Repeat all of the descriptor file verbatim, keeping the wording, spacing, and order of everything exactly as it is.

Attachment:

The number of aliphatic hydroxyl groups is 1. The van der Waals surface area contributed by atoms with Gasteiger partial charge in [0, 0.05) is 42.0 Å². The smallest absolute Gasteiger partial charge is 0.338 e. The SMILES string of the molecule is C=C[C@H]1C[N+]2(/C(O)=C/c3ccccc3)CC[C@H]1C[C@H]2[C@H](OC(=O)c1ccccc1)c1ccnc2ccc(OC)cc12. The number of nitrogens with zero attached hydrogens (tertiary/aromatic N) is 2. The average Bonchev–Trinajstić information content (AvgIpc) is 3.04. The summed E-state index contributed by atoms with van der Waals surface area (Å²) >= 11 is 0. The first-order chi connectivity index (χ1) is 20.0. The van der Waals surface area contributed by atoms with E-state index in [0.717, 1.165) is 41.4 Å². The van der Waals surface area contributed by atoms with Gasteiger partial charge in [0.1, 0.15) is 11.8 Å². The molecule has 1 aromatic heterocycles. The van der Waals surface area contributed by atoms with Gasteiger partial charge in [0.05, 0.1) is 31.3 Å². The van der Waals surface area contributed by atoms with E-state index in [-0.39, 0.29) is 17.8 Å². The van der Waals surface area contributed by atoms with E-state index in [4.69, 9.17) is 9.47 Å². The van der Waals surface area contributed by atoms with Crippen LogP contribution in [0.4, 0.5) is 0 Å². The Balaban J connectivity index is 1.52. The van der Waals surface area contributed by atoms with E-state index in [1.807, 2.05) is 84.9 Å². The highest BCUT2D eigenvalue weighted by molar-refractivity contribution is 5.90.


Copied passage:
The number of aliphatic hydroxyl groups is 1. The van der Waals surface area contributed by atoms with Gasteiger partial charge in [0, 0.05) is 42.0 Å². The smallest absolute Gasteiger partial charge is 0.338 e. The SMILES string of the molecule is C=C[C@H]1C[N+]2(/C(O)=C/c3ccccc3)CC[C@H]1C[C@H]2[C@H](OC(=O)c1ccccc1)c1ccnc2ccc(OC)cc12. The number of nitrogens with zero attached hydrogens (tertiary/aromatic N) is 2. The average Bonchev–Trinajstić information content (AvgIpc) is 3.04. The summed E-state index contributed by atoms with van der Waals surface area (Å²) >= 11 is 0. The first-order chi connectivity index (χ1) is 20.0. The van der Waals surface area contributed by atoms with E-state index in [0.717, 1.165) is 41.4 Å². The van der Waals surface area contributed by atoms with Gasteiger partial charge in [0.1, 0.15) is 11.8 Å². The molecule has 1 aromatic heterocycles. The van der Waals surface area contributed by atoms with Gasteiger partial charge in [0.05, 0.1) is 31.3 Å². The van der Waals surface area contributed by atoms with E-state index in [-0.39, 0.29) is 17.8 Å². The van der Waals surface area contributed by atoms with E-state index in [4.69, 9.17) is 9.47 Å². The van der Waals surface area contributed by atoms with Crippen LogP contribution in [0.4, 0.5) is 0 Å². The Balaban J connectivity index is 1.52. The van der Waals surface area contributed by atoms with E-state index in [1.807, 2.05) is 84.9 Å². The highest BCUT2D eigenvalue weighted by molar-refractivity contribution is 5.90.